Marathon Oil Co. (MRO) has been making headlines. A couple weeks ago, Marathon announced it was evacuating its expatriate employees in Libya as a result of the civil unrest. Marathon owns a 16.33% stake in the Waha concessions in Libya; the concessions produce about 350,000 BOE/day.
Better news was announced back in January when the company said it would spin off its downstream business, creating two strong independent entities. The new company will be called Marathon Petroleum Corp. (MPC) and will be the fifth-largest U.S. refiner. That will make MRO a global upstream company focused on leveraging growth in oil production. Analysts have been recommending this move for years as a way to unlock value. This viewpoint seems to have been validated by the stock’s performance since the announcement.
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Despite these big headlines, my son recently made me aware of a reason to own Marathon stock for the long haul: Marathon is one of the biggest leaseholders in western North Dakota’s Bakken Shale.
The state of North Dakota recently took over the #4 spot in crude oil production, surpassing Louisiana and trailing only Texas, Alaska, and California.
Specific geological details on the Bakken formation can be found here. A USGS assessment of Bakken oil and gas reserves in Montana and North Dakota estimates “a total mean resource of 3.65 billion barrels of oil."
According to Marathon’s Q4 2010 earnings report, the company is ramping up production in the Bakken and is currently producing 15,000 BOE/day with six rigs. While Bakken production is currently only a fraction of the company’s Q4 average of 417,000 BOE/day, the company’s report announced Bakken holdings of 391,000 acres: “This reflects not only an increase in net acreage but also a high-grading of the Company’s portfolio as lower-value acreage was sold, farmed out, or relinquished.” Clearly the company has a huge position in a prolific geological formation.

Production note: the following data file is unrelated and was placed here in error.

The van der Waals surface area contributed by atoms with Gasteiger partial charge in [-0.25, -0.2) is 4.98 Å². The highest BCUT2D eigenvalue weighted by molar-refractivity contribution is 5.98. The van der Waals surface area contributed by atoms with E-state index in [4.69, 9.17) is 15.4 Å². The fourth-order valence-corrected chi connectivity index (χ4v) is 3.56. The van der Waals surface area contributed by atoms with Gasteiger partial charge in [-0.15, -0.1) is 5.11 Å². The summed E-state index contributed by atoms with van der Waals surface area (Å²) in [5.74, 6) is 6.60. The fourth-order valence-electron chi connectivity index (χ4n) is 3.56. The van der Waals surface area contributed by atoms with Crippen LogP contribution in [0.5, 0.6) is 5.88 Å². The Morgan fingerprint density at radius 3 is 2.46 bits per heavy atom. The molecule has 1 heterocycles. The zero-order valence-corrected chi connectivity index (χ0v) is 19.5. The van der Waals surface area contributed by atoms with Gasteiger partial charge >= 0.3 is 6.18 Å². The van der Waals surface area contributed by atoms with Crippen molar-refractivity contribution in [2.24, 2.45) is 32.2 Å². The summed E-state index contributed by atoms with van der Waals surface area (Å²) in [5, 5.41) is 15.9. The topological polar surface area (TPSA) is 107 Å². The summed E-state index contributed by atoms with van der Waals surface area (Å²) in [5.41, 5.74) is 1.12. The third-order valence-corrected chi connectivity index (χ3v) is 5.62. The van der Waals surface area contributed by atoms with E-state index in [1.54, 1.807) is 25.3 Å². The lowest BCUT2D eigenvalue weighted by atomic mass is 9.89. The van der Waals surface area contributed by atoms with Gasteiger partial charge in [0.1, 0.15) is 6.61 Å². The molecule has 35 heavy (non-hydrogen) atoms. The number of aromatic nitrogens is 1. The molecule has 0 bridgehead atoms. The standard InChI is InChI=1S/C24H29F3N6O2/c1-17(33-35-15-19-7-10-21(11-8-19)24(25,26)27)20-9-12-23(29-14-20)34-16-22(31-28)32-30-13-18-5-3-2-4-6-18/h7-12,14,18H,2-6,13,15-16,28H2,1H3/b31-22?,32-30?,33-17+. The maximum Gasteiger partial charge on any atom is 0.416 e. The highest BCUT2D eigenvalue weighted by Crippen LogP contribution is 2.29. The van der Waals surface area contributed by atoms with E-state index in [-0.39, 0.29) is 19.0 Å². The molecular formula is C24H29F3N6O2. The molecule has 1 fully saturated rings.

In addition, Marathon has extensive acreage in the Eagle Ford (Texas), Niobrara (Wyoming and Colorado), and Anadarko Woodford (Oklahoma) areas. For the three-year period ending Dec. 31, 2010, Marathon added net reserves of 896 million BOE, resulting in an average reserve replacement ratio of 205%. Excellent.
In addition to these U.S. assets, Marathon has a well-diversified international exploration portfolio:
- Four blocks in the Iraqi Kurdistan region
- Eleven onshore licenses in Poland with shale gas potential
- Oil sand mining with the Jackpine and Muskeg River Mine operations
- The Alvheim, Vilje, and Volund North Sea assets
- Assets in Libya and Equatorial Guinea
- Significant working interests in Indonesia
While the events in Libya are not a welcome development, I believe they may be a short-lived threat. The people of Libya will need oil income now more than ever. It is in everyone’s best interest for Libya to continue exporting its oil.
But the hidden gem in Marathon may well be its vast holdings in unconventional shale acreage here at home in the United States. Marathon will be rockin’ the Bakken and production will continue to ramp up. Once the company splits in two, the upstream exploration arm (MRO) should be valued more in line with pure oil production companies. Judging from the stock’s recent move, investors aren’t going to wait for the June 30, 2001 tax-free spin-off before piling in.
Disclosure: I am long MRO.